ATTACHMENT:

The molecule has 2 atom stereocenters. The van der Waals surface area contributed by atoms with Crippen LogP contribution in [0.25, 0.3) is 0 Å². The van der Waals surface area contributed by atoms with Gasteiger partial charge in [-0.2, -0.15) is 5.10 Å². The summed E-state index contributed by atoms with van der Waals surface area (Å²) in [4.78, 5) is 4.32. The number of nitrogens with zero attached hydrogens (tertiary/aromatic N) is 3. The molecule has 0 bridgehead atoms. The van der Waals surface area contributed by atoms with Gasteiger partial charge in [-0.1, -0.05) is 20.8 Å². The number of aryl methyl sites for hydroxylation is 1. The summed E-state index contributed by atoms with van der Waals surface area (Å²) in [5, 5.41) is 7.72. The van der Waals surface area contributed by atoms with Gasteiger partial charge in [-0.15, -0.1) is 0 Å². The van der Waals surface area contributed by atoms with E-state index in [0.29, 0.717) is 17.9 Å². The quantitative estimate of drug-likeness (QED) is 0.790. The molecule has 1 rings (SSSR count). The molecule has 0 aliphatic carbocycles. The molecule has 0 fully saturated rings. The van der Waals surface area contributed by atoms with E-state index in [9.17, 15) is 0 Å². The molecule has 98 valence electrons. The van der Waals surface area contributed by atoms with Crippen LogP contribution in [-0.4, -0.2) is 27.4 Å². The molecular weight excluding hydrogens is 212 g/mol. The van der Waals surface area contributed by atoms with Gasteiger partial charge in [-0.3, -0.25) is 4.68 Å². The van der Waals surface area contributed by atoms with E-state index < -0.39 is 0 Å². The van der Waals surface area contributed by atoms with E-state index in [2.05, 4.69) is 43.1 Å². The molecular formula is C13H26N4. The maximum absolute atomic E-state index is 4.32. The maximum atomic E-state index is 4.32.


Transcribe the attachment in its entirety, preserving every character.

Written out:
The molecule has 2 atom stereocenters. The van der Waals surface area contributed by atoms with Crippen LogP contribution in [0.25, 0.3) is 0 Å². The van der Waals surface area contributed by atoms with Gasteiger partial charge in [-0.2, -0.15) is 5.10 Å². The summed E-state index contributed by atoms with van der Waals surface area (Å²) in [4.78, 5) is 4.32. The number of nitrogens with zero attached hydrogens (tertiary/aromatic N) is 3. The molecule has 0 bridgehead atoms. The van der Waals surface area contributed by atoms with Gasteiger partial charge in [-0.1, -0.05) is 20.8 Å². The number of aryl methyl sites for hydroxylation is 1. The summed E-state index contributed by atoms with van der Waals surface area (Å²) in [5, 5.41) is 7.72. The van der Waals surface area contributed by atoms with Gasteiger partial charge in [-0.15, -0.1) is 0 Å². The van der Waals surface area contributed by atoms with E-state index in [0.29, 0.717) is 17.9 Å². The quantitative estimate of drug-likeness (QED) is 0.790. The molecule has 1 rings (SSSR count). The molecule has 0 aliphatic carbocycles. The molecule has 0 fully saturated rings. The van der Waals surface area contributed by atoms with E-state index in [9.17, 15) is 0 Å². The molecule has 98 valence electrons. The van der Waals surface area contributed by atoms with Crippen LogP contribution in [-0.4, -0.2) is 27.4 Å². The molecular weight excluding hydrogens is 212 g/mol. The van der Waals surface area contributed by atoms with Gasteiger partial charge in [-0.3, -0.25) is 4.68 Å². The van der Waals surface area contributed by atoms with E-state index < -0.39 is 0 Å². The van der Waals surface area contributed by atoms with E-state index in [2.05, 4.69) is 43.1 Å². The molecular formula is C13H26N4. The maximum absolute atomic E-state index is 4.32. The maximum atomic E-state index is 4.32.